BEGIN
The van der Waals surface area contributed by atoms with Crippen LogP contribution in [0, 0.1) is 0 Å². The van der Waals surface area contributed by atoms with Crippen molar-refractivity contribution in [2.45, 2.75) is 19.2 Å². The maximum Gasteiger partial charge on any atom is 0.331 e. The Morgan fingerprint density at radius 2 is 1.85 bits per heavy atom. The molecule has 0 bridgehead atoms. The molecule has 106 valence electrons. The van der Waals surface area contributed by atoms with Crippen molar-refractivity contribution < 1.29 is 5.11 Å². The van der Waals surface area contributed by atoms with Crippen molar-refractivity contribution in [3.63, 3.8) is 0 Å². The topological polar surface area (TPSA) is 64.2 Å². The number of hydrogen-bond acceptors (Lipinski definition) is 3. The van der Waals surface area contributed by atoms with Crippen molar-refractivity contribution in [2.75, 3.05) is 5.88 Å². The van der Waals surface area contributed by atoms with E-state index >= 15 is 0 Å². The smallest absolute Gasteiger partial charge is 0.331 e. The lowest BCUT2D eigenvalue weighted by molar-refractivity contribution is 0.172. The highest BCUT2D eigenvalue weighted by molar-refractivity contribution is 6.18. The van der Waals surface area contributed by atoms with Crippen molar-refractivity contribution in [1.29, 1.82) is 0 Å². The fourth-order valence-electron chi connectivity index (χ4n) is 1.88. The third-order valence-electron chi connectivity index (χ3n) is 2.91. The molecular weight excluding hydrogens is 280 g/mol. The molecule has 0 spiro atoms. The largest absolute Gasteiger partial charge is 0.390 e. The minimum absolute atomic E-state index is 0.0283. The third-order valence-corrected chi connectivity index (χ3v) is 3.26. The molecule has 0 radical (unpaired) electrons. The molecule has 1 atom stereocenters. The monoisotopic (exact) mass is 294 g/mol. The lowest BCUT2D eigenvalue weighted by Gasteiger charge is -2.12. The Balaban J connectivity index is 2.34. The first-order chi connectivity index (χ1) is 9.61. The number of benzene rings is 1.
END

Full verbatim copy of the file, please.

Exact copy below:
The van der Waals surface area contributed by atoms with Crippen LogP contribution in [0, 0.1) is 0 Å². The van der Waals surface area contributed by atoms with Crippen molar-refractivity contribution in [2.45, 2.75) is 19.2 Å². The maximum Gasteiger partial charge on any atom is 0.331 e. The Morgan fingerprint density at radius 2 is 1.85 bits per heavy atom. The molecule has 0 bridgehead atoms. The molecule has 106 valence electrons. The van der Waals surface area contributed by atoms with Crippen molar-refractivity contribution < 1.29 is 5.11 Å². The van der Waals surface area contributed by atoms with Crippen molar-refractivity contribution in [3.63, 3.8) is 0 Å². The topological polar surface area (TPSA) is 64.2 Å². The number of hydrogen-bond acceptors (Lipinski definition) is 3. The van der Waals surface area contributed by atoms with Crippen molar-refractivity contribution in [2.75, 3.05) is 5.88 Å². The van der Waals surface area contributed by atoms with E-state index >= 15 is 0 Å². The smallest absolute Gasteiger partial charge is 0.331 e. The lowest BCUT2D eigenvalue weighted by molar-refractivity contribution is 0.172. The highest BCUT2D eigenvalue weighted by molar-refractivity contribution is 6.18. The van der Waals surface area contributed by atoms with Crippen molar-refractivity contribution in [1.29, 1.82) is 0 Å². The fourth-order valence-electron chi connectivity index (χ4n) is 1.88. The third-order valence-electron chi connectivity index (χ3n) is 2.91. The molecular weight excluding hydrogens is 280 g/mol. The molecule has 0 spiro atoms. The largest absolute Gasteiger partial charge is 0.390 e. The minimum absolute atomic E-state index is 0.0283. The third-order valence-corrected chi connectivity index (χ3v) is 3.26. The molecule has 0 radical (unpaired) electrons. The molecule has 1 atom stereocenters. The monoisotopic (exact) mass is 294 g/mol. The lowest BCUT2D eigenvalue weighted by Gasteiger charge is -2.12. The Balaban J connectivity index is 2.34. The first-order chi connectivity index (χ1) is 9.61. The number of benzene rings is 1.